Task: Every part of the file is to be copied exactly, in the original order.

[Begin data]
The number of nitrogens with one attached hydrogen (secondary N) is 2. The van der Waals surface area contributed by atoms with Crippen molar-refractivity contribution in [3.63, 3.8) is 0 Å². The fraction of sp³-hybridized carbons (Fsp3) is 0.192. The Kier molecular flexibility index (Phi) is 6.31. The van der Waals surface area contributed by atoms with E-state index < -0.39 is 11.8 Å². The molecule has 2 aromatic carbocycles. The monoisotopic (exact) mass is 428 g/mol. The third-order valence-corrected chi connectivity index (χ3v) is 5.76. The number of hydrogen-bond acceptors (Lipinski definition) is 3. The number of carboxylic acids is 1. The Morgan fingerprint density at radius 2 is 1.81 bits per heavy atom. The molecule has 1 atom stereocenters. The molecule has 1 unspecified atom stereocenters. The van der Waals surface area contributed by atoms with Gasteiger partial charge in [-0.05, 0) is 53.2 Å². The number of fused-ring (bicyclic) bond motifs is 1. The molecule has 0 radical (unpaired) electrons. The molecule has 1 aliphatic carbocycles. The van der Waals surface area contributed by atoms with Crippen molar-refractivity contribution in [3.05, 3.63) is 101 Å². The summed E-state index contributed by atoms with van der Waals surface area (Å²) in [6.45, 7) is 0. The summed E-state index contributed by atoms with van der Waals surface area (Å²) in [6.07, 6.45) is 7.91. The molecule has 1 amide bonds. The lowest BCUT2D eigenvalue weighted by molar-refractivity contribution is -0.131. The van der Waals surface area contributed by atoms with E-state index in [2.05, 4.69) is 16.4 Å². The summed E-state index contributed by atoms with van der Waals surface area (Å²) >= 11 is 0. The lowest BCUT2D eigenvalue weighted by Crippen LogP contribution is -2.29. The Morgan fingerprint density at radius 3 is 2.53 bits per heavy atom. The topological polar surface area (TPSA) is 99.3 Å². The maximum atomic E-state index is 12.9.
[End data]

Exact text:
The number of nitrogens with one attached hydrogen (secondary N) is 2. The van der Waals surface area contributed by atoms with Crippen molar-refractivity contribution in [3.63, 3.8) is 0 Å². The fraction of sp³-hybridized carbons (Fsp3) is 0.192. The Kier molecular flexibility index (Phi) is 6.31. The van der Waals surface area contributed by atoms with E-state index < -0.39 is 11.8 Å². The molecule has 2 aromatic carbocycles. The monoisotopic (exact) mass is 428 g/mol. The third-order valence-corrected chi connectivity index (χ3v) is 5.76. The number of hydrogen-bond acceptors (Lipinski definition) is 3. The number of carboxylic acids is 1. The Morgan fingerprint density at radius 2 is 1.81 bits per heavy atom. The molecule has 1 atom stereocenters. The molecule has 1 unspecified atom stereocenters. The van der Waals surface area contributed by atoms with Gasteiger partial charge in [-0.05, 0) is 53.2 Å². The number of fused-ring (bicyclic) bond motifs is 1. The molecule has 0 radical (unpaired) electrons. The molecule has 1 aliphatic carbocycles. The van der Waals surface area contributed by atoms with Crippen molar-refractivity contribution in [3.05, 3.63) is 101 Å². The summed E-state index contributed by atoms with van der Waals surface area (Å²) in [6.45, 7) is 0. The summed E-state index contributed by atoms with van der Waals surface area (Å²) in [6.07, 6.45) is 7.91. The molecule has 1 amide bonds. The lowest BCUT2D eigenvalue weighted by molar-refractivity contribution is -0.131. The van der Waals surface area contributed by atoms with E-state index in [2.05, 4.69) is 16.4 Å². The summed E-state index contributed by atoms with van der Waals surface area (Å²) >= 11 is 0. The lowest BCUT2D eigenvalue weighted by Crippen LogP contribution is -2.29. The Morgan fingerprint density at radius 3 is 2.53 bits per heavy atom. The topological polar surface area (TPSA) is 99.3 Å². The maximum atomic E-state index is 12.9.